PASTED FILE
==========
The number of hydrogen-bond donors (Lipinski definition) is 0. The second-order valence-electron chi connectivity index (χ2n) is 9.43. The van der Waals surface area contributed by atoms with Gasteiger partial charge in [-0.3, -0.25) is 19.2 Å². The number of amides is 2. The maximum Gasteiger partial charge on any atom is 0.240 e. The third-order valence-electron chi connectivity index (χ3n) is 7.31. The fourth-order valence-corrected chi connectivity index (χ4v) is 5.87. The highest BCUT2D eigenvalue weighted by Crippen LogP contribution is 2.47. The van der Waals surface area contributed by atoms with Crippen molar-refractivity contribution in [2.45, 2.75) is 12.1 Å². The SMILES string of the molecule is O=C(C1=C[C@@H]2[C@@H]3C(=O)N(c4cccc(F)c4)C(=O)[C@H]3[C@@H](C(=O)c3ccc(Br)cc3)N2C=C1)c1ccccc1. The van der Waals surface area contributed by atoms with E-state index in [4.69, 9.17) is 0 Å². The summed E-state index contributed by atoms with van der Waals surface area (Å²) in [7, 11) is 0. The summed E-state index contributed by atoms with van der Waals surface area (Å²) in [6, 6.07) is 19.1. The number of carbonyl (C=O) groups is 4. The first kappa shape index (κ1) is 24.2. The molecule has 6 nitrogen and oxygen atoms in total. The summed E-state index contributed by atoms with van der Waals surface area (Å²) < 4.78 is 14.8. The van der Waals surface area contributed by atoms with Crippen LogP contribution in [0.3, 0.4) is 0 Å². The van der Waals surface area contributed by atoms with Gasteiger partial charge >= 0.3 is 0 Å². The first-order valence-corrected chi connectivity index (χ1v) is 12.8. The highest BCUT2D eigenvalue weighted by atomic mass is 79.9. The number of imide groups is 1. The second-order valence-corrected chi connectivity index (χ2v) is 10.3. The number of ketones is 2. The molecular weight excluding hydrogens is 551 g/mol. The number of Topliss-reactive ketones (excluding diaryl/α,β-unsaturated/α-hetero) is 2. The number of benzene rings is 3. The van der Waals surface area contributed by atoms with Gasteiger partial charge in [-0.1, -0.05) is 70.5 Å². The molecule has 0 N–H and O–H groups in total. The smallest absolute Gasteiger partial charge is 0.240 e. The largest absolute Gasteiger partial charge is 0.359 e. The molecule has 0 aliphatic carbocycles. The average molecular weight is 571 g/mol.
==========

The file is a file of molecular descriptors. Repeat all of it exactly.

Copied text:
The number of hydrogen-bond donors (Lipinski definition) is 0. The second-order valence-electron chi connectivity index (χ2n) is 9.43. The van der Waals surface area contributed by atoms with Gasteiger partial charge in [-0.3, -0.25) is 19.2 Å². The number of amides is 2. The maximum Gasteiger partial charge on any atom is 0.240 e. The third-order valence-electron chi connectivity index (χ3n) is 7.31. The fourth-order valence-corrected chi connectivity index (χ4v) is 5.87. The highest BCUT2D eigenvalue weighted by Crippen LogP contribution is 2.47. The van der Waals surface area contributed by atoms with Crippen molar-refractivity contribution in [2.45, 2.75) is 12.1 Å². The SMILES string of the molecule is O=C(C1=C[C@@H]2[C@@H]3C(=O)N(c4cccc(F)c4)C(=O)[C@H]3[C@@H](C(=O)c3ccc(Br)cc3)N2C=C1)c1ccccc1. The van der Waals surface area contributed by atoms with E-state index in [4.69, 9.17) is 0 Å². The summed E-state index contributed by atoms with van der Waals surface area (Å²) in [7, 11) is 0. The summed E-state index contributed by atoms with van der Waals surface area (Å²) in [6, 6.07) is 19.1. The number of carbonyl (C=O) groups is 4. The first kappa shape index (κ1) is 24.2. The molecule has 6 nitrogen and oxygen atoms in total. The summed E-state index contributed by atoms with van der Waals surface area (Å²) < 4.78 is 14.8. The van der Waals surface area contributed by atoms with Crippen LogP contribution in [0.3, 0.4) is 0 Å². The van der Waals surface area contributed by atoms with Gasteiger partial charge >= 0.3 is 0 Å². The first-order valence-corrected chi connectivity index (χ1v) is 12.8. The highest BCUT2D eigenvalue weighted by atomic mass is 79.9. The number of imide groups is 1. The second-order valence-corrected chi connectivity index (χ2v) is 10.3. The number of ketones is 2. The molecular weight excluding hydrogens is 551 g/mol. The number of Topliss-reactive ketones (excluding diaryl/α,β-unsaturated/α-hetero) is 2. The number of benzene rings is 3. The van der Waals surface area contributed by atoms with Gasteiger partial charge in [-0.1, -0.05) is 70.5 Å². The molecule has 0 N–H and O–H groups in total. The smallest absolute Gasteiger partial charge is 0.240 e. The largest absolute Gasteiger partial charge is 0.359 e. The molecule has 0 aliphatic carbocycles. The average molecular weight is 571 g/mol.